Use the Confusion to Gain an Edge
Google today fired off the next round of FUD in their continuing campaign against paid links by significantly dropping the visible PageRank (PR) values for many prominent sites including Problogger and CopyBlogger. The search niche is buzzing with the news and it’s certain to spread into other areas of the blogosphere with both Darren and Brian both posting about their drop. Now, I’ve already explained How to Profit from Google’s War on Paid Links, but today I’d like to take that idea a bit further.
Often when big news like this breaks, people spend a lot of time reacting to it. They write about it, they try to figure out what the relationships are between the sites that got beat down, they worry about how they can avoid a similar fate. While there is nothing inherently wrong with any of those things, I think there is a much more productive way to respond. Think about what kind of changes these events will bring about in your industry. Rather than being stuck in reactive mode, use your knowledge and ingenuity to position yourself to be proactive. This applies to any topic, niche, or industry but let me use today’s events to illustrate my point.
I now own several sites with PageRank scores higher than A-list bloggers. Also, many services (like Text Link Ads, PayPerPost, and others) use Google PageRank in their price calculations. Do those two facts mean a link from one of my sites is more valuable than a link from Problogger? Unless Google has gone out of their mind absolutely not! So far there is no evidence that the PageRank drop has affected these sites’ rankings at all so obviously Google hasn’t downgraded their opinion of the sites. However, according to the way TLA and the other services calculate price, my links would be more expensive. So, what can you do with that information?
The first option is to now, more than ever, promote your site’s PageRank. For example, in your Text Link Ads listing you could put something to the effect of “Why waste money on sites being punished by Google? XYZ.com’s PR has remained steady” or even the more direct “Higher Google PageRank than Problogger!”. Basically, play up the fact that in the midst of a lot of sites losing PageRank, you remained steady and are thus much more valuable.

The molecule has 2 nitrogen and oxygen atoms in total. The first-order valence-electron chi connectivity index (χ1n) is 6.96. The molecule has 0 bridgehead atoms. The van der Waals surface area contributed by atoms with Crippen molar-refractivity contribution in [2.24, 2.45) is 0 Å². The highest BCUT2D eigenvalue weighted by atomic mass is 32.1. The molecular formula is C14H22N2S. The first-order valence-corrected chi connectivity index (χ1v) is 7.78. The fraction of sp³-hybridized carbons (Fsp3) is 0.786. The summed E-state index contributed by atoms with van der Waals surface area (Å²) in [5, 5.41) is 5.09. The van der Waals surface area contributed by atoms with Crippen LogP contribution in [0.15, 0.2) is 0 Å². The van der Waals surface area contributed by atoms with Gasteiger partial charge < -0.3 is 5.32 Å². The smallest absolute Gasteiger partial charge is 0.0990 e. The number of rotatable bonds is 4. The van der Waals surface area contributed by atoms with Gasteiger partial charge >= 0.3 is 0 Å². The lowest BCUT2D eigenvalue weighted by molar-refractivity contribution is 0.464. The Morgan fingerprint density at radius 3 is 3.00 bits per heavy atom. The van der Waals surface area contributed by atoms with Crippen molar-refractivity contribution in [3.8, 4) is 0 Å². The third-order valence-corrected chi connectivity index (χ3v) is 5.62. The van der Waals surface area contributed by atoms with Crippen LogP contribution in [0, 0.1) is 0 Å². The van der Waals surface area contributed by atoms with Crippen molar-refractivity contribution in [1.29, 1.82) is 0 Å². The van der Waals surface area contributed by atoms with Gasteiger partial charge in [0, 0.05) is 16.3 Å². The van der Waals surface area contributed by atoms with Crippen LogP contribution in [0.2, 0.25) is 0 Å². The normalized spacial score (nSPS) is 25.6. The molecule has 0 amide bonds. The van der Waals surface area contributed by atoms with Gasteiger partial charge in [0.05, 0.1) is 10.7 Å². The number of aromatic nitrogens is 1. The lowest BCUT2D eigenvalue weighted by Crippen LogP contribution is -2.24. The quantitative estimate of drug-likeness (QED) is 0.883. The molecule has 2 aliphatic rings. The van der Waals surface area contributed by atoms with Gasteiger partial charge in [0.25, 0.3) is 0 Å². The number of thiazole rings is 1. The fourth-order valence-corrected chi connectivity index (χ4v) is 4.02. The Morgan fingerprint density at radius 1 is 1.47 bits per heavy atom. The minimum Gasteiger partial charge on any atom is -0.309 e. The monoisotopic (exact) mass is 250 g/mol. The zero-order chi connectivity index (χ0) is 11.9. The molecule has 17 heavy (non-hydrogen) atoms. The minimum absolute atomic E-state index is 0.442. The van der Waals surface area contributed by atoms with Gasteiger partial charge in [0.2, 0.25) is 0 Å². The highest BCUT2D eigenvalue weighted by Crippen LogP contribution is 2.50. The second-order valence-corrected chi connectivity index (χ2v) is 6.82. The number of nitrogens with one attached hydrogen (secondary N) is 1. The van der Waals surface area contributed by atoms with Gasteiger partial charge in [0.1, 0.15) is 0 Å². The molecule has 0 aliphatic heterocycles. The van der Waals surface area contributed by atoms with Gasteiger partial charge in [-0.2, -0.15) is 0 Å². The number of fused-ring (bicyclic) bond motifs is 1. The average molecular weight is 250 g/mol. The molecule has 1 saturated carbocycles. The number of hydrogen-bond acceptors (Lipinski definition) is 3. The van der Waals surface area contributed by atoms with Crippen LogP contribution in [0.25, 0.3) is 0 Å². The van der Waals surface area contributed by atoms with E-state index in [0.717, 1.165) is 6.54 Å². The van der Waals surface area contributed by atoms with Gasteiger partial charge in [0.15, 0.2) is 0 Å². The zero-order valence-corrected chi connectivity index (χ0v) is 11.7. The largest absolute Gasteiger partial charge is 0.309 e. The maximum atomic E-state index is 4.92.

Another option would be to seize this opportunity as a consumer. If you find a popular site’s listing on a service that uses PageRank, there’s a good chance the price will or already has dropped in accordance to the PageRank. As any amateur stock trader knows, it’s always best to “buy low” and this would be no exception. While I think John Chow’s text link spots on his home page are sold out, this would be a great time to buy post level ads on his site. Pages that used to have a PR of 4 or 5 might be down to a 3 or lower and will subsequently be more affordable.
Also, I would spend some time thinking about what would happen if either Google got rid of visible PageRank scores all together or sites stopped using them as a measure of value. As the absurdity of the situation becomes obvious, the services that many bloggers use to make money are going to have to turn to other options. Obviously those services are still going to require some method of determining a link’s or a post’s value, so what other options are out there? ReviewMe currently has a three pronged approach using Technorati, Alexa, and RSS subscriptions. If PageRank were no longer an option, it isn’t all that hard to imagine other services switching over to a similar approach.
So, rather than spending a lot of time worrying about whether your PageRank will take a hit or not, or trying to figure out why Google did what they did, spend your time trying to figure out how to use this to your advantage. By focusing more and more on Technorati or Alexa rank when others are still trying to nurture their PageRank, you could have a significant edge, if or when PageRank is replaced or ditched all together. If you think Yahoo link count (currently used by SponsoredReviews) will be the next data point people will use to compare sites, focus on attracting more links quickly. If you think your subscriber count will have more emphasis placed on it, work on increasing the number of subscribers you have. The point is, the news today surrounding Google PageRank has a lot of people back on their heels. If you take the initiative and put yourself in a position of being proactive, you’ll very likely have an edge when the dust settles. Good luck!